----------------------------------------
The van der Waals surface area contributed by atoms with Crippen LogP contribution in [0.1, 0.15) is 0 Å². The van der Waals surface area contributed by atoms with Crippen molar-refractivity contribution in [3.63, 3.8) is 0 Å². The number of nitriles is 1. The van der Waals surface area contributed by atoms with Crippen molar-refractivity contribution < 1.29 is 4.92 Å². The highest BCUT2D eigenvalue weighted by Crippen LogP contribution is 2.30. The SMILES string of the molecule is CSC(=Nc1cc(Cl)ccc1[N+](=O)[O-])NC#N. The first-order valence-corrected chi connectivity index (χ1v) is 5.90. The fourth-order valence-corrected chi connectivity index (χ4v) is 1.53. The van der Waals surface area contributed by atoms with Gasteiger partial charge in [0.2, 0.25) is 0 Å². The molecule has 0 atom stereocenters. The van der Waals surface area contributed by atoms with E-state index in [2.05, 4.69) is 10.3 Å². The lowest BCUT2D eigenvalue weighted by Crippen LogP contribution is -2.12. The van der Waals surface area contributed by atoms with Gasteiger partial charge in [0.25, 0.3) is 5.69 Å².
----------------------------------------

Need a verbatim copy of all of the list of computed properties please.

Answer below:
The van der Waals surface area contributed by atoms with Crippen LogP contribution in [0.1, 0.15) is 0 Å². The van der Waals surface area contributed by atoms with Crippen molar-refractivity contribution in [3.63, 3.8) is 0 Å². The number of nitriles is 1. The van der Waals surface area contributed by atoms with Crippen molar-refractivity contribution < 1.29 is 4.92 Å². The highest BCUT2D eigenvalue weighted by Crippen LogP contribution is 2.30. The SMILES string of the molecule is CSC(=Nc1cc(Cl)ccc1[N+](=O)[O-])NC#N. The first-order valence-corrected chi connectivity index (χ1v) is 5.90. The fourth-order valence-corrected chi connectivity index (χ4v) is 1.53. The van der Waals surface area contributed by atoms with Gasteiger partial charge in [0.2, 0.25) is 0 Å². The molecule has 0 atom stereocenters. The van der Waals surface area contributed by atoms with E-state index in [2.05, 4.69) is 10.3 Å². The lowest BCUT2D eigenvalue weighted by Crippen LogP contribution is -2.12. The van der Waals surface area contributed by atoms with Gasteiger partial charge in [0.25, 0.3) is 5.69 Å².